As a spectator, I'm looking forward to see Anderson Cooper being blown sideways by winds, it's almost a yearly tradition...but I wonder if, with his new show in the works, he won't be out in the field reporting this one.

    I wouldn't want you to feel left out.... (5.00 / 2) (#24)
    by vml68 on Fri Aug 26, 2011 at 02:29:13 PM EST
    how about we trade places for a few days... :-)

    also don't forget to charge all your devices (5.00 / 1) (#28)
    by Jeralyn on Fri Aug 26, 2011 at 02:37:39 PM EST
    cameras, laptops, cell phones and any extra batteries you have. And put new batteries in your land line phones if your phones are the kind that plug in to power outlets as well as telephone jacks.

    If you have an iPod or iPad with 3G, download some apps for live radio stations and your local tv stations so if the power goes out and there's no cable or radio or wifi in your house, you can listen or watch through your device.

    During the black-out .... (none / 0) (#35)
    by Robot Porter on Fri Aug 26, 2011 at 02:51:35 PM EST
    a few years ago, everyone in my building was using my phone.  Because I was the only one to have a back-up phone that didn't require power.

    That's one bit of prep they never talk about.  But it's good to pick up a cheap slimline radio shack phone, toss in a drawer, and it's there if you ever need it.


    Text instead of call is the new advice (none / 0) (#47)
    by nycstray on Fri Aug 26, 2011 at 03:39:05 PM EST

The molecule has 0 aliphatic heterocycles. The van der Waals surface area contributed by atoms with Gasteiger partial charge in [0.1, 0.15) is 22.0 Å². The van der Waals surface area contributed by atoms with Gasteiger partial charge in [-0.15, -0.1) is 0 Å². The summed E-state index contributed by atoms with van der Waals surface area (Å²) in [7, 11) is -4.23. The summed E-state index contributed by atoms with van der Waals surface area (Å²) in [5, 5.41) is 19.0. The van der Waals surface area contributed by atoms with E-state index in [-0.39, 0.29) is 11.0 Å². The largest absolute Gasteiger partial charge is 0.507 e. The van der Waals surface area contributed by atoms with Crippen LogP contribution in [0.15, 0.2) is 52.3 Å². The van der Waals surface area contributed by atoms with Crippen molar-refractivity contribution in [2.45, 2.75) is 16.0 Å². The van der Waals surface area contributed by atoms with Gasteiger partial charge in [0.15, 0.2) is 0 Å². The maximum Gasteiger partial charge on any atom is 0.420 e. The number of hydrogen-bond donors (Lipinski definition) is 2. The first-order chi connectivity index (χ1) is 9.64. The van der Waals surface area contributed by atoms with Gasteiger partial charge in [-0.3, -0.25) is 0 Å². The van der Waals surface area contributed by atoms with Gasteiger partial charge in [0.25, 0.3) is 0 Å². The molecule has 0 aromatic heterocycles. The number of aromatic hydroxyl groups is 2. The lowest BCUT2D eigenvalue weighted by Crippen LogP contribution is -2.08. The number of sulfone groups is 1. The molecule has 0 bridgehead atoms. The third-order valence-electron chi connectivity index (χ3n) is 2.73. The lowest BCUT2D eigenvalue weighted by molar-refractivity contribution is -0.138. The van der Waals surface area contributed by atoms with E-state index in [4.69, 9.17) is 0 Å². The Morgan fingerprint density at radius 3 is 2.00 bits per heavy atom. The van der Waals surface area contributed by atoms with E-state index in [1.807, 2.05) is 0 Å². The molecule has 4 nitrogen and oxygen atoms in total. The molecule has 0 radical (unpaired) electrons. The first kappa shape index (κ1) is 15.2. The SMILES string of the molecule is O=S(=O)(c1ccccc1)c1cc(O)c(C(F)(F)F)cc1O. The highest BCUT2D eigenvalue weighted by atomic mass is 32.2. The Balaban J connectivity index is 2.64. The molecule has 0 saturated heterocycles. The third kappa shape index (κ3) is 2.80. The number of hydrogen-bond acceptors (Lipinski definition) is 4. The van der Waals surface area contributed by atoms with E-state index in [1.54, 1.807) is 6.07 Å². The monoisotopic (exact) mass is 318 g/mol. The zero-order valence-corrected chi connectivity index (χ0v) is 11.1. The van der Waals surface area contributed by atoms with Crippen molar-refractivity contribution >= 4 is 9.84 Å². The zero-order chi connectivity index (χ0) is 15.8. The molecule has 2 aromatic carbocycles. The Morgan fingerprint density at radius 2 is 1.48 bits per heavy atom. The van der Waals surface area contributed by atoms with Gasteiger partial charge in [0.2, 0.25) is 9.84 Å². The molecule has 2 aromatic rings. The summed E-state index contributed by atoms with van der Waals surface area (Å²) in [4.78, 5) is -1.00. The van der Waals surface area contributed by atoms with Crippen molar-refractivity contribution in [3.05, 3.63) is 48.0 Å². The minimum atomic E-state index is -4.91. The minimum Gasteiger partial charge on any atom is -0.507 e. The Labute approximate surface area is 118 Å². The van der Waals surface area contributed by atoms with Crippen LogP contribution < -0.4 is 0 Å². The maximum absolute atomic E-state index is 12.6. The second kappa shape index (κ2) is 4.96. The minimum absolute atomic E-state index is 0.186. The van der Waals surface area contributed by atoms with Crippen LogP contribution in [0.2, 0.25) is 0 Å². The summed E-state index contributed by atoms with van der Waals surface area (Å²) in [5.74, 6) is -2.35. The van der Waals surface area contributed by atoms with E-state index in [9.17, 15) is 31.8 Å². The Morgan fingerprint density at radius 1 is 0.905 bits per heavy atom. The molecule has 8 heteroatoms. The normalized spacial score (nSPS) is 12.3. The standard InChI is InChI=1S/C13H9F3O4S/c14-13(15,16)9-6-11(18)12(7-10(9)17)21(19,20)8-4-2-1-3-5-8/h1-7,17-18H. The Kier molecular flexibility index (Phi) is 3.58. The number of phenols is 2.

texting from your cell takes up much less whatever, so during an emergency, if more folks go to text, the less the lines will overload. Or so they said after the NE quake :)

    less bandwidth (or something) in use (none / 0) (#60)
    by nycstray on Fri Aug 26, 2011 at 04:51:58 PM EST
    when texting vs talking. Many times, cell outages during an emergency are not from towers going down, but usage. Anyway, that's what they said on the news the other night after the quake. I would not have thought to text vs call in an emergency, nor would I have thought to text if I couldn't get a cell call through.

    The issue is time of trasmitting (none / 0) (#68)
    by jimakaPPJ on Fri Aug 26, 2011 at 05:28:51 PM EST
    very little with Text. Much longer with voice.

    We have what we refer to as our dumb phone. (none / 0) (#66)
    by cpresley on Fri Aug 26, 2011 at 05:12:06 PM EST
    Its from the good old days when the phone was only plugged into the phone jack.The power goes out you unplug the smart phone ( because with no power the smart phone is really stupid:)), and plug in the dumb phone. Instance phone service. Now if your phone lines are down also, make sure your cell phone is charged.

    I have a box full of old (5.00 / 1) (#84)
    by Jeralyn on Fri Aug 26, 2011 at 07:58:58 PM EST